The argument for (2) is somewhat more controversial, since it relies on the thought that the acquisition of language does not mark a change in kind with respect to the underlying cognitive processes. John McDowell and Richard Rorty, for all their differences, would argue against (2). (I’m on the fence about this one!)

    But, if both (1) and (2) are accepted, then (3) follows: epistemically virtuous activity does not consist, even in normal adult humans, fundamentally in the evaluation of sentences (or those nebulous entities, “propositions”). And since both truth and justification are properties of sentences (or sets of sentences), and since beliefs are attitudes taken towards sentences, then knowledge cannot consist of justified, true belief. JTB-style knowledge is at best a derivative kind of knowledge, and certainly not knowledge in rerum natura.

    0
  20. At work here is, I think, a fairly powerful argument, developed by Wittgenstein and Sellars — there is no hope for thinking of infants or animals as having a language prior to having acquired one.

    Oddly enough, I find myself disagreeing somewhat.

    I think language evolves from the ability to chain sequences of behavior, a faculty that has a gradient. I suspect that if you could resurrect the whole sequence of human evolution you would see language developing stepwise, just as other traits evolve bit by bit.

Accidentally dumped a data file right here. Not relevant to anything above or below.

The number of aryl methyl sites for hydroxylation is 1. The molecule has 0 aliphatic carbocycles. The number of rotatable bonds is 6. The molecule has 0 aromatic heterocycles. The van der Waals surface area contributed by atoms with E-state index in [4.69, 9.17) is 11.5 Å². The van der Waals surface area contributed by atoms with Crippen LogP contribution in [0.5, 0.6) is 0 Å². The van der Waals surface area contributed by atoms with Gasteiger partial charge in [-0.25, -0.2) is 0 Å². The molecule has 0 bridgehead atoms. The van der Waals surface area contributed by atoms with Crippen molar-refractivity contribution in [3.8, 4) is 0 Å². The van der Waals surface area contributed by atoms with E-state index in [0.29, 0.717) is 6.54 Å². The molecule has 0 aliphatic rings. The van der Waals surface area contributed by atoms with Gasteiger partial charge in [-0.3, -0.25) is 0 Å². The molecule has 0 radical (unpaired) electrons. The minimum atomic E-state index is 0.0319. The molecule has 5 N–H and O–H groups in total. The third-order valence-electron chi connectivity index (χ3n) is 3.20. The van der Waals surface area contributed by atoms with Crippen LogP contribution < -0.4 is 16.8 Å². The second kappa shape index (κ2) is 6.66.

I’ve watched my two children develop language, and I’m watching a grandchild via Skype (shameless promotion). Sequencing develops before vocabulary. My daughter babbled in elaborate, expressive sentences long before saying her first true word. My son’s speech started with words, but he sequenced other kinds of behavior.

    This may sound a bit Chomskyesque, but I’m not concerned with giving or taking credit. What we call intelligence is closely correlated with ability to chain behavior. To learn and to invent chains.

    0
  21. Kantian Naturalist: Here’s a quick-and-dirty version of one of Churchland’s arguments against the view that knowledge consists, most fundamentally, of assertion of sentences

    Thanks.

    It seems a reasonable argument. I doubt that it would persuade Fodor, who could appeal to his hypothesized “Language Of Thought” (or LOT).

    For myself, a lot of my mathematical thinking seems to be non-linguistic. For example, it could be thinking about motions. I’m inclined to the view that thinking mostly has to do with motor actions, and linguistic thought is possible because speech involves motor actions.

    0
  22. Neil Rickert: It seems a reasonable argument. I doubt that it would persuade Fodor, who could appeal to his hypothesized “Language Of Thought” (or LOT).

    Yes, Fodor is Churchland’s principal target throughout a lot of his work.

    0

Leave a Reply

This site uses Akismet to reduce spam. Learn how your comment data is processed.